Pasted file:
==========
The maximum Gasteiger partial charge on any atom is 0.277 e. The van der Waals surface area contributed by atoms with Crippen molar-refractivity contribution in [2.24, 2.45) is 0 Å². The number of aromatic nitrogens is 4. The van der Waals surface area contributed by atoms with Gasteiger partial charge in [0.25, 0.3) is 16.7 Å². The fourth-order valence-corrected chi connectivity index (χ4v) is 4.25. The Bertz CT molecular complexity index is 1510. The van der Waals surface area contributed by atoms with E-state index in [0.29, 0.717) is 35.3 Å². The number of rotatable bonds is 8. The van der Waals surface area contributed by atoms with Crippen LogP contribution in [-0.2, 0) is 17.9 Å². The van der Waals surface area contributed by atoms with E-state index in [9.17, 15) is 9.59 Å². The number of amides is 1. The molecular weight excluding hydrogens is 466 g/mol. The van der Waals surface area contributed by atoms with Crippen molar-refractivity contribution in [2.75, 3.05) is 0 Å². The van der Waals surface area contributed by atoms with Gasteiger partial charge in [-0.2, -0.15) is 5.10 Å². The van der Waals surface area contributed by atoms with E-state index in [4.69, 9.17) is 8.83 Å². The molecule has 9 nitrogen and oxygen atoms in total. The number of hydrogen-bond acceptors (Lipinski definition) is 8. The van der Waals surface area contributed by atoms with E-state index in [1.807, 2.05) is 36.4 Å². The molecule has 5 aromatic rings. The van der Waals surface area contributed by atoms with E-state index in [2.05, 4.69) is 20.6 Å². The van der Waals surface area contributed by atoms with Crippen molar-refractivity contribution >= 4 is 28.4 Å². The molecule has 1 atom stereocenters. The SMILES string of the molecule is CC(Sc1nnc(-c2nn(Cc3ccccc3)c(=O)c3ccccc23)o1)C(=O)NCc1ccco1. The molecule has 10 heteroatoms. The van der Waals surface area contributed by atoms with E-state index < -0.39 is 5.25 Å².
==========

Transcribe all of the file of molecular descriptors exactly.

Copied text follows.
The maximum Gasteiger partial charge on any atom is 0.277 e. The van der Waals surface area contributed by atoms with Crippen molar-refractivity contribution in [2.24, 2.45) is 0 Å². The number of aromatic nitrogens is 4. The van der Waals surface area contributed by atoms with Gasteiger partial charge in [0.25, 0.3) is 16.7 Å². The fourth-order valence-corrected chi connectivity index (χ4v) is 4.25. The Bertz CT molecular complexity index is 1510. The van der Waals surface area contributed by atoms with E-state index in [0.29, 0.717) is 35.3 Å². The number of rotatable bonds is 8. The van der Waals surface area contributed by atoms with Crippen LogP contribution in [-0.2, 0) is 17.9 Å². The van der Waals surface area contributed by atoms with E-state index in [9.17, 15) is 9.59 Å². The number of amides is 1. The molecular weight excluding hydrogens is 466 g/mol. The van der Waals surface area contributed by atoms with Crippen molar-refractivity contribution in [2.75, 3.05) is 0 Å². The van der Waals surface area contributed by atoms with Gasteiger partial charge in [-0.2, -0.15) is 5.10 Å². The van der Waals surface area contributed by atoms with E-state index in [4.69, 9.17) is 8.83 Å². The molecule has 9 nitrogen and oxygen atoms in total. The number of hydrogen-bond acceptors (Lipinski definition) is 8. The van der Waals surface area contributed by atoms with E-state index in [1.807, 2.05) is 36.4 Å². The molecule has 5 aromatic rings. The van der Waals surface area contributed by atoms with E-state index in [2.05, 4.69) is 20.6 Å². The van der Waals surface area contributed by atoms with Crippen molar-refractivity contribution >= 4 is 28.4 Å². The molecule has 1 atom stereocenters. The SMILES string of the molecule is CC(Sc1nnc(-c2nn(Cc3ccccc3)c(=O)c3ccccc23)o1)C(=O)NCc1ccco1. The molecule has 10 heteroatoms. The van der Waals surface area contributed by atoms with E-state index < -0.39 is 5.25 Å².